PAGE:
Rand Paul's Budget Deal 'Filibuster' Speech Lasts Less Than 20 Minutes

PHOTO: Republican presidential candidate Sen. Rand Paul, R-Ky. departs with staff after a television interview on Capitol Hill in Washington, Oct. 29, 2015. PlayAndrew Harnik/AP Photo
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Sen. Rand Paul staged what he said was a filibuster in an attempt to delay the bipartisan budget deal -– but he only spoke on the Senate floor for about 18 minutes Thursday.

The protest was a far cry from his past attempts at blocking the legislative process, which lasted many hours in some cases and won him praise -– and campaign contributions –- from supporters.

During one such effort, in May of this year, he seized the Senate floor for 10.5 hours, railing against the National Security Agency’s spying program. And in March 2013, he spoke for 12 hours and 52 minutes -– the ninth longest filibuster on record -– delaying a final vote on the confirmation of CIA director John Brennan and voicing opposition to the Obama administration’s drone policy.

But in the case of his protest against the budget deal, experts suggested that the term “filibuster” is a misnomer, because the word has now come to indicate when the Senate can't unanimously agree to end debate as opposed to the traditional notion of long speeches.

“It is nothing but a publicity stunt and fundraising gimmick,” said Thomas Mann, a Congressional scholar and a senior fellow at the Brookings Institution. “Every day, in the business of the Senate, entails what’s known informally as ‘filibusters.’ That is, you can only act through unanimous consent or getting the agreement of members to cut off debate and proceed to the underlying business.”

Joshua C. Huder, a senior fellow at Georgetown University’s Government Affairs Institute, said that “as long as you’re objecting to unanimous consent you are preventing the Senate” from ending debate – the definition of a filibuster.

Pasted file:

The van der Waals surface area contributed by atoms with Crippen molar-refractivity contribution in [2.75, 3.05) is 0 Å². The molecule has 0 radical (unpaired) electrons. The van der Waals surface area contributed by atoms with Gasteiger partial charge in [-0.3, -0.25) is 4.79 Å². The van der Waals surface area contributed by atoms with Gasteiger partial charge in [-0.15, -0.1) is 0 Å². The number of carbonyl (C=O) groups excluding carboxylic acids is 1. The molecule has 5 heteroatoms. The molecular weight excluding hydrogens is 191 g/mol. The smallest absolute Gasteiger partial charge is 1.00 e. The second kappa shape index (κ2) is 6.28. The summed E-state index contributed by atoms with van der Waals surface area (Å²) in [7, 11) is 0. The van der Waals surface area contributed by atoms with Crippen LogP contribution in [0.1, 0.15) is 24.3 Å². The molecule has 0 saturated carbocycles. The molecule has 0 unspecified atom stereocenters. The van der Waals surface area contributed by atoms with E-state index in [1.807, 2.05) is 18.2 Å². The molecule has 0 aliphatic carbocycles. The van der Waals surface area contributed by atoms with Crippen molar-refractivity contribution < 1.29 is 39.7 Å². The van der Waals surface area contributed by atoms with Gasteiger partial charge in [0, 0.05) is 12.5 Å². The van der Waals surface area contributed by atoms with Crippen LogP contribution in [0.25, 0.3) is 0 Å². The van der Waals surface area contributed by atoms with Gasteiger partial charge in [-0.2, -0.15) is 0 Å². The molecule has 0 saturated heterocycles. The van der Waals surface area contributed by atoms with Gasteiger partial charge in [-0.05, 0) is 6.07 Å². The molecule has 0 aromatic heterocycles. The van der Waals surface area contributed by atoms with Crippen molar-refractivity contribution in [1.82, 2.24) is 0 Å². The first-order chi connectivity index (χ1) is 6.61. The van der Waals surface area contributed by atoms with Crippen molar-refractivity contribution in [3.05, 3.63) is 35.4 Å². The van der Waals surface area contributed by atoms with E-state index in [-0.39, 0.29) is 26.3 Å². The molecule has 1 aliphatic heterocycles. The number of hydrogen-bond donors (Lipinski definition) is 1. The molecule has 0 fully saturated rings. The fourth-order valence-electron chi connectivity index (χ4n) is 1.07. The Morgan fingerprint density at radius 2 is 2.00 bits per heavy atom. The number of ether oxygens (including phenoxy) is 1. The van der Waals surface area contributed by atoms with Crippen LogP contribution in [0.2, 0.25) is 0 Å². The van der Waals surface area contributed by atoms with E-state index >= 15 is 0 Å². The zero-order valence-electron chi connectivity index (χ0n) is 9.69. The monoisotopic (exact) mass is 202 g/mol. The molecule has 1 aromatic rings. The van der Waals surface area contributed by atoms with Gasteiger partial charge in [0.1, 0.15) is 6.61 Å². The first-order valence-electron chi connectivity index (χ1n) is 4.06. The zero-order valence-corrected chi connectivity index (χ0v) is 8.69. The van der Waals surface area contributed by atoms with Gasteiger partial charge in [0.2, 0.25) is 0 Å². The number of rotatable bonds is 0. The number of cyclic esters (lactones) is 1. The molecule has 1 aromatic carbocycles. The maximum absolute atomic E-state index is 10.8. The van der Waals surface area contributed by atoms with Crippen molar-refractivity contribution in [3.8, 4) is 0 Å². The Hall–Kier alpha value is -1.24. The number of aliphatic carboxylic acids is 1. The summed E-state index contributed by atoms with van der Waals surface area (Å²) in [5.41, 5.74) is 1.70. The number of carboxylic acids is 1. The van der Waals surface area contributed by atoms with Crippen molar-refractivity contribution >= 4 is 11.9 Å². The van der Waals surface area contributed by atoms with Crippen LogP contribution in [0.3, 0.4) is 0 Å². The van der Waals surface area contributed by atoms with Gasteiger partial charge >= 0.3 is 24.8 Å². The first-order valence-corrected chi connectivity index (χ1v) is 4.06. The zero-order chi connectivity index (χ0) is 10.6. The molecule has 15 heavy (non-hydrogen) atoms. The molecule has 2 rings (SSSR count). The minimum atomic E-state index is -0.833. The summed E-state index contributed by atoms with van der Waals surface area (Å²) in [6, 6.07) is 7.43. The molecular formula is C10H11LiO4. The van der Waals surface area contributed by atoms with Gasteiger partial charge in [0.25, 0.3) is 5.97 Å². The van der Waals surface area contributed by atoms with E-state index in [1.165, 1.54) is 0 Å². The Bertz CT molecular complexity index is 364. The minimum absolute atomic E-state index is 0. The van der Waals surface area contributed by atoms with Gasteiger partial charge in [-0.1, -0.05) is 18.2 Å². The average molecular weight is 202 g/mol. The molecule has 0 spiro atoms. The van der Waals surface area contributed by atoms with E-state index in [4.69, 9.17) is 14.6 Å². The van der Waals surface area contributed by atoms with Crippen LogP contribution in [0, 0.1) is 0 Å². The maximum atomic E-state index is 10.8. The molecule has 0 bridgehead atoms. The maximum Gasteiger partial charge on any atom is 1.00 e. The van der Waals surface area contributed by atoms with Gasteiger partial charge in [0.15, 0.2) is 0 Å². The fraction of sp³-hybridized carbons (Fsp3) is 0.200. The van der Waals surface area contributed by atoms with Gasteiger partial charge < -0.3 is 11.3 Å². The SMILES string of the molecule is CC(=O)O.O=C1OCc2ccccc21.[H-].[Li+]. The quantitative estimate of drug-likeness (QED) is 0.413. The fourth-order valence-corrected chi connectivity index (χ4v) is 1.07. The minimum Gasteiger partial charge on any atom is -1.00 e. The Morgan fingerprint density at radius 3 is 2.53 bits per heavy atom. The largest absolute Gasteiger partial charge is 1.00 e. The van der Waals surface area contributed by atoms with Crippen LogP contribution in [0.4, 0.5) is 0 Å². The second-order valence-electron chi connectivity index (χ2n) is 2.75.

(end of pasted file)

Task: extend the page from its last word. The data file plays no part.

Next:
“The sad state of affairs is, this is actually what filibusters are nowadays more than anything else,” Huder added. “It doesn’t have the grandiose optics to it. It’s not hearkening back to Daniel Webster or Sen. Calhoun, or Henry Clay or any of these guys where you use the filibuster as an extension of unlimited debate.”

But Paul’s camp, as it has with his past marathon speeches, urged supporters to donate money to encourage him as he “filibustered.”

Paul’s camp maintains that his threat to filibuster, issued Tuesday before the Republican debate in Colorado, forced Sen. Majority Leader Mitch McConnell to extend debate on the bill until 1 a.m. on Friday morning -– the earliest time at which the Senate could vote to end debate.

Paul's team said that the threat forced the Senate leadership to end the filibuster -- before it technically started -- through a procedural mechanism called cloture, a spokeswoman for Paul’s Senate office said Thursday. Cloture adds up to another 30 hours for the Senate to consider a pending matter.

Mann also pointed out that Paul would almost certainly have not been the only Senate Republican who would have sought to force as much debate on the Senate floor as possible.

The budget eventually passed, 65-34, around 3 a.m. Friday. Paul spoke for another hour around 1 a.m., after the Senate had voted to cut off debate.

A rep for McConnell declined comment for this story.

Editor’s Note: A previous version of this story said that Rand Paul’s actions did not constitute a filibuster.